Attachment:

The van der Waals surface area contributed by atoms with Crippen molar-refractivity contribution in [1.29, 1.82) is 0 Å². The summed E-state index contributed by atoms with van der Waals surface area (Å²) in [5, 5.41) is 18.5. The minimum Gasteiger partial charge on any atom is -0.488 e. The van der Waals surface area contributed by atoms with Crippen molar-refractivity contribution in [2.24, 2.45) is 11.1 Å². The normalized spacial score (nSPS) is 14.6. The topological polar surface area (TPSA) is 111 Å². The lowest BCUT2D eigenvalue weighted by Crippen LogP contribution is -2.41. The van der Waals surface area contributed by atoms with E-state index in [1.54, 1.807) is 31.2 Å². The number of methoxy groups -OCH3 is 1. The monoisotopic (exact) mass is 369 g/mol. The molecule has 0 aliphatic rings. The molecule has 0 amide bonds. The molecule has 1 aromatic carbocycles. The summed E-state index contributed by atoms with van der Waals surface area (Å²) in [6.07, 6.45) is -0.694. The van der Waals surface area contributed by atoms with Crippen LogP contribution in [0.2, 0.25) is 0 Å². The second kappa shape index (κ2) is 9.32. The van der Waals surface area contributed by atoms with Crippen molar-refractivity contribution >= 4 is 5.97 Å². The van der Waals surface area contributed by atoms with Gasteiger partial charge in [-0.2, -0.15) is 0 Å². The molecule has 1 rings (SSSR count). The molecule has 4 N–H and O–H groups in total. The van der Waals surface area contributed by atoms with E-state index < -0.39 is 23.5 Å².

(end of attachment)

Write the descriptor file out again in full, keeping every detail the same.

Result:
The van der Waals surface area contributed by atoms with Crippen molar-refractivity contribution in [1.29, 1.82) is 0 Å². The summed E-state index contributed by atoms with van der Waals surface area (Å²) in [5, 5.41) is 18.5. The minimum Gasteiger partial charge on any atom is -0.488 e. The van der Waals surface area contributed by atoms with Crippen molar-refractivity contribution in [2.24, 2.45) is 11.1 Å². The normalized spacial score (nSPS) is 14.6. The topological polar surface area (TPSA) is 111 Å². The lowest BCUT2D eigenvalue weighted by Crippen LogP contribution is -2.41. The van der Waals surface area contributed by atoms with E-state index in [1.54, 1.807) is 31.2 Å². The number of methoxy groups -OCH3 is 1. The monoisotopic (exact) mass is 369 g/mol. The molecule has 0 aliphatic rings. The molecule has 0 amide bonds. The molecule has 1 aromatic carbocycles. The summed E-state index contributed by atoms with van der Waals surface area (Å²) in [6.07, 6.45) is -0.694. The van der Waals surface area contributed by atoms with Crippen LogP contribution in [0.2, 0.25) is 0 Å². The second kappa shape index (κ2) is 9.32. The van der Waals surface area contributed by atoms with Crippen molar-refractivity contribution >= 4 is 5.97 Å². The van der Waals surface area contributed by atoms with Gasteiger partial charge in [-0.2, -0.15) is 0 Å². The molecule has 1 rings (SSSR count). The molecule has 4 N–H and O–H groups in total. The van der Waals surface area contributed by atoms with E-state index < -0.39 is 23.5 Å².